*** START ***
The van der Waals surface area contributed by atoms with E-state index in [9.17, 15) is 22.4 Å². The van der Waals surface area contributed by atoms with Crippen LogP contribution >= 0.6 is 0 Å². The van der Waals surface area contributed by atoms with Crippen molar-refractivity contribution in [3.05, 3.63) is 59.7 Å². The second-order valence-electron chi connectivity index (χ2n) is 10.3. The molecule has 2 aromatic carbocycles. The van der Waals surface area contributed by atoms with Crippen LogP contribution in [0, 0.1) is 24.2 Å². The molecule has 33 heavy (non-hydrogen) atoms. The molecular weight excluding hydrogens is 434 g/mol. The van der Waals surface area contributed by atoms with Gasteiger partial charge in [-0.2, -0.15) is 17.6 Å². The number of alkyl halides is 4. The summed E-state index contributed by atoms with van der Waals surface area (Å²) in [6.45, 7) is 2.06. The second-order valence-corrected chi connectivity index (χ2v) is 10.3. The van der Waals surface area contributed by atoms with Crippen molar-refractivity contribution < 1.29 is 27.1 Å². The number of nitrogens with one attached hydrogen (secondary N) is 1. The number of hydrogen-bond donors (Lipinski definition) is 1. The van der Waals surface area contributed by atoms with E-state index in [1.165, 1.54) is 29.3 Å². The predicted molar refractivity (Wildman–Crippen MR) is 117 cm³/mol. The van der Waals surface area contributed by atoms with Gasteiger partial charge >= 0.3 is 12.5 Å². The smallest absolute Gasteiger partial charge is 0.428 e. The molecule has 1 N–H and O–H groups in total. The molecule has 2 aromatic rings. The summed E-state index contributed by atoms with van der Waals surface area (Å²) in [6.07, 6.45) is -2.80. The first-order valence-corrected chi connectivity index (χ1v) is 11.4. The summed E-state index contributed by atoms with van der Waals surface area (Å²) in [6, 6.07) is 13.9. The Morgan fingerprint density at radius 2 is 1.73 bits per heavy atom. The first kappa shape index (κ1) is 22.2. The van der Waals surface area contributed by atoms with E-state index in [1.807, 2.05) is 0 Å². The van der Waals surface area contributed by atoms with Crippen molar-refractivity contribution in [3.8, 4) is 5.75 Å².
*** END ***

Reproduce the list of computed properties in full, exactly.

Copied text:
The van der Waals surface area contributed by atoms with E-state index in [9.17, 15) is 22.4 Å². The van der Waals surface area contributed by atoms with Crippen LogP contribution >= 0.6 is 0 Å². The van der Waals surface area contributed by atoms with Crippen molar-refractivity contribution in [3.05, 3.63) is 59.7 Å². The second-order valence-electron chi connectivity index (χ2n) is 10.3. The molecule has 2 aromatic carbocycles. The van der Waals surface area contributed by atoms with Crippen LogP contribution in [0, 0.1) is 24.2 Å². The molecule has 33 heavy (non-hydrogen) atoms. The molecular weight excluding hydrogens is 434 g/mol. The van der Waals surface area contributed by atoms with Gasteiger partial charge in [-0.2, -0.15) is 17.6 Å². The number of alkyl halides is 4. The summed E-state index contributed by atoms with van der Waals surface area (Å²) in [6.45, 7) is 2.06. The second-order valence-corrected chi connectivity index (χ2v) is 10.3. The van der Waals surface area contributed by atoms with Crippen molar-refractivity contribution < 1.29 is 27.1 Å². The number of nitrogens with one attached hydrogen (secondary N) is 1. The number of hydrogen-bond donors (Lipinski definition) is 1. The van der Waals surface area contributed by atoms with E-state index in [1.165, 1.54) is 29.3 Å². The predicted molar refractivity (Wildman–Crippen MR) is 117 cm³/mol. The van der Waals surface area contributed by atoms with Gasteiger partial charge >= 0.3 is 12.5 Å². The smallest absolute Gasteiger partial charge is 0.428 e. The molecule has 1 N–H and O–H groups in total. The molecule has 2 aromatic rings. The summed E-state index contributed by atoms with van der Waals surface area (Å²) in [6.07, 6.45) is -2.80. The first-order valence-corrected chi connectivity index (χ1v) is 11.4. The summed E-state index contributed by atoms with van der Waals surface area (Å²) in [6, 6.07) is 13.9. The Morgan fingerprint density at radius 2 is 1.73 bits per heavy atom. The first kappa shape index (κ1) is 22.2. The van der Waals surface area contributed by atoms with E-state index in [1.807, 2.05) is 0 Å². The van der Waals surface area contributed by atoms with Crippen molar-refractivity contribution in [3.8, 4) is 5.75 Å².